There are currently five types of plant growth regulators: growth hormones, gibberellins, cytokinins, ethylene and abscisic acid.

Plant growth regulators belong to the category of "pesticides" and require scientific experiments and review by regulatory agencies before they are put into production, operation and use. Approval will only be granted if it is proven to be effective, healthy for humans and animals, safe, and environmentally friendly. Most of the plant growth regulators approved for trial in my country are of low microtoxicity; and in the process of agricultural production, producers do not dare to use them in large quantities, because excessive use will damage crops. Therefore, the residues of plant growth regulators are low, the risk of dietary exposure is low, and the safety is guaranteed; there are few food safety incidents caused by the residues of plant growth regulators in the world[4][5].

On the other hand, plant growth regulators don't just work in the human body. It can only work when it binds to its "destined people" (plant hormone receptors in plants). And the human body does not have its "destined person" (receptor) at all, and there will be no "spark of love", so plant hormones will not have hormonal activity on the human body, nor can it play any regulatory role.

In short, phytohormones do exist, but their effects on the human body are negligible. As long as the food is purchased through formal channels, you can put your heart into your stomach.

As for off-season vegetables, there are not so many things to worry about. Most of them are realized in the following three ways: "planting in different places", such as transporting from the south to the north; "planting and harvesting in different places", harvesting vegetables in season and realizing long-term preservation through technology It is the same as storing Chinese cabbage in winter in the north; "greenhouse planting" can be achieved by artificially controlling the light, water, temperature, etc. required for plant growth, and using plant growth regulators in a reasonable and compliant manner.

Are "instant chickens and ducks", eels, fish and shrimp raised with hormones and contraceptives?

In addition to plants, the meat that people often eat is often suspected to be related to hormones, such as chickens and ducks that are released for 40 days, fat and tender eels, fish and shrimp, etc., all because they grow fast and fat, causing people's suspicion.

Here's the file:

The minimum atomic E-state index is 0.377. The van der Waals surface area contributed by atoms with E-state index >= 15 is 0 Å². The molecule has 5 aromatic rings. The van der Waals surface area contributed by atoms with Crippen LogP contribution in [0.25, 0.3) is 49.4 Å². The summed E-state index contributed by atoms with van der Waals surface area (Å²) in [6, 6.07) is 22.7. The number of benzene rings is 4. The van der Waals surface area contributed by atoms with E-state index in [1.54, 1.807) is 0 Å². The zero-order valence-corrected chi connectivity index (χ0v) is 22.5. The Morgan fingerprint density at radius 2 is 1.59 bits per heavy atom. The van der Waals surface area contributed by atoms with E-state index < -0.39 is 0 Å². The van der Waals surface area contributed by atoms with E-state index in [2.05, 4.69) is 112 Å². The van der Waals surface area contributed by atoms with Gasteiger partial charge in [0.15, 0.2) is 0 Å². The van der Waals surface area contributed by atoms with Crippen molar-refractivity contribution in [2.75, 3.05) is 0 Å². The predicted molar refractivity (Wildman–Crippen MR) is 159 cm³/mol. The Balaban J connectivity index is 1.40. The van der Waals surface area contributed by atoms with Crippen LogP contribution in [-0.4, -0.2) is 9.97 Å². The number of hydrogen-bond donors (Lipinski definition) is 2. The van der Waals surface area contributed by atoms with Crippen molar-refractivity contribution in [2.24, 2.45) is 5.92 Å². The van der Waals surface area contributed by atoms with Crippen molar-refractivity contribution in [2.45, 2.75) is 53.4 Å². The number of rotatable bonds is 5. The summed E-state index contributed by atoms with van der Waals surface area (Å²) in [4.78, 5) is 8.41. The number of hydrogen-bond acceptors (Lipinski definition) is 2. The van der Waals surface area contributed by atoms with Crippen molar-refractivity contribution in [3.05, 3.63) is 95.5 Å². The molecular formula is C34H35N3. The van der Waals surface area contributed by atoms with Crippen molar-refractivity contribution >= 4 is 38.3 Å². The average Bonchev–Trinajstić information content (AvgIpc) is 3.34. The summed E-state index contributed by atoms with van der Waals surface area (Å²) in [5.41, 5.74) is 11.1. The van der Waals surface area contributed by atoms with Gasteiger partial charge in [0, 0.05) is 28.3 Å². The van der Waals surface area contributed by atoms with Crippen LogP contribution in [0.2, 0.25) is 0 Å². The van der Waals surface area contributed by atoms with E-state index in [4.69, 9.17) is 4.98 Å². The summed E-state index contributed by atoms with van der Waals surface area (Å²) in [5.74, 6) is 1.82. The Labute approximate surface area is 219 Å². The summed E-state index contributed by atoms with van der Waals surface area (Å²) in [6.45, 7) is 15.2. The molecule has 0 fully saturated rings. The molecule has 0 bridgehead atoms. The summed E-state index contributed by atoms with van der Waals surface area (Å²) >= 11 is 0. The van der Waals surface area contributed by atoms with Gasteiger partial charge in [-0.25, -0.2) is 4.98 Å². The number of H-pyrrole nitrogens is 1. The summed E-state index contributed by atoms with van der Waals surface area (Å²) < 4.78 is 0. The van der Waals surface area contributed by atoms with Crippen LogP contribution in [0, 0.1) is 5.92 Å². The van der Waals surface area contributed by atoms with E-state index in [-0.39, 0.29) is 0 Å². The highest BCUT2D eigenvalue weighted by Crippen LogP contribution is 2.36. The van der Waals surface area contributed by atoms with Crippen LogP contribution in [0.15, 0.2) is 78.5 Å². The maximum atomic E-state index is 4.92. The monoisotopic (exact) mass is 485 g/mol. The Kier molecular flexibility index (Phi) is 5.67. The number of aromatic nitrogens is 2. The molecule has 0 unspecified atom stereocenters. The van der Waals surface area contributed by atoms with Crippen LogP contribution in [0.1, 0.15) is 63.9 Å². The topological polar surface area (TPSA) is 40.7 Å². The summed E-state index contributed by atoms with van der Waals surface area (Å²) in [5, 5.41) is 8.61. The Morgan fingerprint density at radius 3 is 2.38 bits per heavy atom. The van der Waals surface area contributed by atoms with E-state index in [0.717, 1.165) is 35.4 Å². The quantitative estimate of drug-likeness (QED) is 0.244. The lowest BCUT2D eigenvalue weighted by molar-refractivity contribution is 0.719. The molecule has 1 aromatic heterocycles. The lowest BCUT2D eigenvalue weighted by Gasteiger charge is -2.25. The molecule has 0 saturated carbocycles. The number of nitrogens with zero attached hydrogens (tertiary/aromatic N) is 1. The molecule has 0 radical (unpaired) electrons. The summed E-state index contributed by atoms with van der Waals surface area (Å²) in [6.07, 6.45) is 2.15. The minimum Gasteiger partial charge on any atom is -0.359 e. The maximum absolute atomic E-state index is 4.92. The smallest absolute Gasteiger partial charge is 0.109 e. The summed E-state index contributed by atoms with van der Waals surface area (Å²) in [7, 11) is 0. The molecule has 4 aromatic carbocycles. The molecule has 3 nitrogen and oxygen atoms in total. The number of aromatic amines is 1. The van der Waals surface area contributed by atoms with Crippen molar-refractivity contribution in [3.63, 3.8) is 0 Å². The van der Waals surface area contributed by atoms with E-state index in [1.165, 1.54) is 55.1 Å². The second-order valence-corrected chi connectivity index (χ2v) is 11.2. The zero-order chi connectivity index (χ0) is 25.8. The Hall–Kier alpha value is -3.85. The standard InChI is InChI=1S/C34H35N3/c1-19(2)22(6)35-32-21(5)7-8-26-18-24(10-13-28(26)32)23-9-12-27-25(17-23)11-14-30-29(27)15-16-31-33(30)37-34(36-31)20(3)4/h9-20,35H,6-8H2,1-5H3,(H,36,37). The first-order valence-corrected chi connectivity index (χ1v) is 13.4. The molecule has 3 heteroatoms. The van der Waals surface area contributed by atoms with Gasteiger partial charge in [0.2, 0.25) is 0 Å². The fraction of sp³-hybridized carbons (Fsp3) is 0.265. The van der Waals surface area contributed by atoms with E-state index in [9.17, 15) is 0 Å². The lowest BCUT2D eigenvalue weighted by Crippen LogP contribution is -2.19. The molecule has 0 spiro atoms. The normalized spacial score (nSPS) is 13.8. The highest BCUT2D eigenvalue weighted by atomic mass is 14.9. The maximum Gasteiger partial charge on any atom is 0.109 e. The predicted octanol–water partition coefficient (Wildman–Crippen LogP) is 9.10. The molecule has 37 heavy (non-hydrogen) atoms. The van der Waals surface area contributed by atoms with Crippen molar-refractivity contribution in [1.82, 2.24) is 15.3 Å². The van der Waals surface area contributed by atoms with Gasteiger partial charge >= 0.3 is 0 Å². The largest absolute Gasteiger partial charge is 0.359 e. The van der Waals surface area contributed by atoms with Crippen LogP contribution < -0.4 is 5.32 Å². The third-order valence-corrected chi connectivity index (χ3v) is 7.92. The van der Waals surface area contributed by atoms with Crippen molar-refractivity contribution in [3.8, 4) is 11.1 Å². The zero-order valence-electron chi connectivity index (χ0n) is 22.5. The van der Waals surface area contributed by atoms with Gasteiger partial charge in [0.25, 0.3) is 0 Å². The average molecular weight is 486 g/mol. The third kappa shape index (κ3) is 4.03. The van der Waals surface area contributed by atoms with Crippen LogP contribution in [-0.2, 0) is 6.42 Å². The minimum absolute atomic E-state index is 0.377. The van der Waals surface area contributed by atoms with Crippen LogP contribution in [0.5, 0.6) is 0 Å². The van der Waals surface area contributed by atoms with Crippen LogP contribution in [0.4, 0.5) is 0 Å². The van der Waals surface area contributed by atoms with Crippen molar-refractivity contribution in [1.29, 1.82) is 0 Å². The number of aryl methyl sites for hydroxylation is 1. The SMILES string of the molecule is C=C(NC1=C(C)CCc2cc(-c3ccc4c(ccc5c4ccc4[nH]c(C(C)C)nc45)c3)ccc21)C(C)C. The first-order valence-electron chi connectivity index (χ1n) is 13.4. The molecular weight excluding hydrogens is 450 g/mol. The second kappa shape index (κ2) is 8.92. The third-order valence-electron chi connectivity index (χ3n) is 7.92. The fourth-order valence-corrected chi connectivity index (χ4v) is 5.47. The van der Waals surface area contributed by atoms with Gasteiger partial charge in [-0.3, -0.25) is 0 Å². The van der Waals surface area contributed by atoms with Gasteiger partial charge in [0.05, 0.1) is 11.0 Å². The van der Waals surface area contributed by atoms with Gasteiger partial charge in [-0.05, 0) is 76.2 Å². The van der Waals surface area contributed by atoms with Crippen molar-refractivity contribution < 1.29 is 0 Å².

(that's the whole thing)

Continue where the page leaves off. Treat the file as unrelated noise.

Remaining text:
Here, however, hormones have really failed to help farmers.

The reason why these animals in modern farms grow fast and well is the result of the use of high-quality breeds, carefully proportioned feeds, reasonably optimized lighting, temperature and other breeding conditions under standardized breeding. There is no need at all. Hormones are superfluous.

In other words, hormones may also be doing a disservice.

On the one hand, countries around the world have clearly stipulated that the use of hormones to breed chickens is prohibited. If large-scale farmers take the risk of "illegal production" and use hormones, the risk is too great compared to the benefits; on the other hand, improper use of hormones may lead to increased mortality of chickens and ducks, which is not worth the loss.

In addition to hormones, there are also rumors that fish, shrimp, and eels use contraceptives to promote fat, which also makes many people panic. This is really a rumor of tenacious vitality...

In fact, research data has long shown that after eating the hormone-added feed, the eel may cause metabolic disorders in the body, increase the deposition of body fat, and then show poor disease resistance and even death [6]. In addition, contraceptive pills are so expensive, and each one costs tens of yuan. If you were raising fish and shrimp, would you do this loss-making business?